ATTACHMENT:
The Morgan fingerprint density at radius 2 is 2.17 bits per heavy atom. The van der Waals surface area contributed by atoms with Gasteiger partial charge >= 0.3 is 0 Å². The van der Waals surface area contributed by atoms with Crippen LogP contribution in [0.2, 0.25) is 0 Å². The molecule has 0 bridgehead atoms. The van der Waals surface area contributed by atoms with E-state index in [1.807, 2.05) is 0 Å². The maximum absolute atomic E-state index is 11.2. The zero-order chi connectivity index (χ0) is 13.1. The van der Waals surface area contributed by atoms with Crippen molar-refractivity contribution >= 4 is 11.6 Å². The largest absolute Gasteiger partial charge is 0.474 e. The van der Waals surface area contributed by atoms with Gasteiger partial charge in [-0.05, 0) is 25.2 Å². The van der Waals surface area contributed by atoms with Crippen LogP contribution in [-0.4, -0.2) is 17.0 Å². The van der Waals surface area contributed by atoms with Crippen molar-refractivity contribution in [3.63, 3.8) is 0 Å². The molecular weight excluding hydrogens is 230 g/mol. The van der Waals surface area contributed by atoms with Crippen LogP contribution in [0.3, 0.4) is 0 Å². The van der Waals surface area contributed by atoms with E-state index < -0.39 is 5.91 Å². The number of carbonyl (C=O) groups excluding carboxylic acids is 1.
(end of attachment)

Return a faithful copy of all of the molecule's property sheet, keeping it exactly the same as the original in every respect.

The Morgan fingerprint density at radius 2 is 2.17 bits per heavy atom. The van der Waals surface area contributed by atoms with Gasteiger partial charge >= 0.3 is 0 Å². The van der Waals surface area contributed by atoms with Crippen LogP contribution in [0.2, 0.25) is 0 Å². The molecule has 0 bridgehead atoms. The van der Waals surface area contributed by atoms with E-state index in [1.807, 2.05) is 0 Å². The maximum absolute atomic E-state index is 11.2. The zero-order chi connectivity index (χ0) is 13.1. The van der Waals surface area contributed by atoms with Crippen molar-refractivity contribution >= 4 is 11.6 Å². The largest absolute Gasteiger partial charge is 0.474 e. The van der Waals surface area contributed by atoms with Gasteiger partial charge in [-0.05, 0) is 25.2 Å². The van der Waals surface area contributed by atoms with Crippen LogP contribution in [-0.4, -0.2) is 17.0 Å². The van der Waals surface area contributed by atoms with Crippen molar-refractivity contribution in [3.63, 3.8) is 0 Å². The molecular weight excluding hydrogens is 230 g/mol. The van der Waals surface area contributed by atoms with Crippen LogP contribution in [0.3, 0.4) is 0 Å². The van der Waals surface area contributed by atoms with E-state index < -0.39 is 5.91 Å². The number of carbonyl (C=O) groups excluding carboxylic acids is 1.